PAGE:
In the same way that alphabetical organization of art creates unexpected pairings, the chronology of museum exhibitions across the city inspires viewers to make otherwise unlikely connections between shows. Certainly, the similarities between Olafur Eliasson's pop-minimalist kinetic and light installations (recently closed at MoMA/P.S.1) and Paul McCarthy's anxiety and fear-ridden sculptures and performance art (open at the Whitney through October 12) would not have been so obvious to me had the exhibitions occurred further apart. On its face, it's a little like comparing the rosy good times you had at Studio 54 to the feeling you get inside a dilapidated spinning Graviton at the circus.
And yet, both artists use light and physical experience to engage the viewer emotionally and evoke strikingly similar audience reactions. I drew this connection at the Whitney over the weekend while watching kids run around Paul McCarthy's Central Symmetrical Rotation Movement: Three Installations, Two Films, with the same anxious glee I noted at Eliasson's show. Full mirrors at the back of the Whitney's gallery space along with three large kinetic sculptures give the exhibition a bizarre carnival-like feel. Bang Bang Room, a creepy installation executed in 1992, is a square wooden floor with four open mechanized walls and slamming doors that enclose its platform briefly every twenty minutes. Adjacent to this, Mad House (2008), a madly spinning prison-like office with a chair in its center turning in the opposite direction, works on the same timer. Both rooms evoke a sense of anxiety and claustrophobia.The video-based installation nearby, Spinning Room, (conceived 1971, executed 2008) takes the form of a scaffolding and stretched-screen cube, using an array of audio visual equipment to capture and project fragmented video footage of viewers within that space.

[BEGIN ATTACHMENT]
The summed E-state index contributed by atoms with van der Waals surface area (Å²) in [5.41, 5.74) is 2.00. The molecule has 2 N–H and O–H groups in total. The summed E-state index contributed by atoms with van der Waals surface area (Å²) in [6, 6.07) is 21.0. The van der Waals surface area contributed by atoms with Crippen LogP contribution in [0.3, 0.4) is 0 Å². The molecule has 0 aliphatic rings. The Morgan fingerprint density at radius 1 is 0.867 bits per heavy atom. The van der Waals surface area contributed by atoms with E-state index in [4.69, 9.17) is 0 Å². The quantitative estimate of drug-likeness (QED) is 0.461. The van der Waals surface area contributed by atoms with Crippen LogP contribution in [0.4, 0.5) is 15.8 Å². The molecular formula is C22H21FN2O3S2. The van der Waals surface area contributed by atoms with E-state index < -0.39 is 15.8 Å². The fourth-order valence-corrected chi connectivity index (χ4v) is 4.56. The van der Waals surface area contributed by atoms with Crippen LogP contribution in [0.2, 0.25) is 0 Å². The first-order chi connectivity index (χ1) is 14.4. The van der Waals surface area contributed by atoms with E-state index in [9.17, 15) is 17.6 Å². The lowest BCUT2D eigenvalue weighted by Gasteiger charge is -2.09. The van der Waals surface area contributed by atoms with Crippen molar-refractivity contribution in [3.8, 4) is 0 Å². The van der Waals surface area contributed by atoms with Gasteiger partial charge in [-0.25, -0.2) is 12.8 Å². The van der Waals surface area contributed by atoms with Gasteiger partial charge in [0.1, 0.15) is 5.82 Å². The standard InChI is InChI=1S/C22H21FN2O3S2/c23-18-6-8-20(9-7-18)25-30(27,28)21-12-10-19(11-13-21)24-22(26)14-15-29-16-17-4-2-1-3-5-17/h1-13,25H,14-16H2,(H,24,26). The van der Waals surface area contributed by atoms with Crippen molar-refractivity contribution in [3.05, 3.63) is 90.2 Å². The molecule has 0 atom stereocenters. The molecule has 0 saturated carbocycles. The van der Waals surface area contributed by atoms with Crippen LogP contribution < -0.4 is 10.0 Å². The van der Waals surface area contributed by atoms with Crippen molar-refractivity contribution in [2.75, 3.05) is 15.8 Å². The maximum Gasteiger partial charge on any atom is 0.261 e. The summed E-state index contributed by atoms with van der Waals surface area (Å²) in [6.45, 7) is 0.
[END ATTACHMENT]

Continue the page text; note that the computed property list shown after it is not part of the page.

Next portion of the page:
Each sculpture causes the kind of uncomfortable physical imbalance a 10-year-old boy is likely to respond positively to (and did), which isn't to say it lacks a sophisticated message. Certainly, the malleability of suburban architectural and decorative references suggests an evolving psychological hardship moving just beneath its brittle façade. What's more, McCarthy's performance documentation of the 70s adds another precise layer to the exhibition. For example, in Spinning, the artist frantically turns in one place with his arms out, directly re-enforcing the idea of internal turmoil. It may not be the most entertaining video you'll see, but there's something significant in the economy of such expression.
Other like-minded artists have used similarly straight-forward methods. Marcel Duchamp's 11 Rue Library (1927) a piece that consisted of multiple door openings leading nowhere, is as clear an influence as the installation Room Dividers (1982) by Vito Acconci, which allowed viewers to move walls back and forth by hand. Also the McCarthy anti-depressant, Olafur Eliasson's works have included several contemplative rotating mirror pieces, and light works evoking a similar nervous anticipation as Central Symmetrical Rotation Movement. Ultimately though, Eliasson plays only with the visceral: the body's physical reaction to color, surface, and movement. McCarthy puts much more on the line here, asking us to consider, if only briefly, some of the darker psychological moments within contemporary life.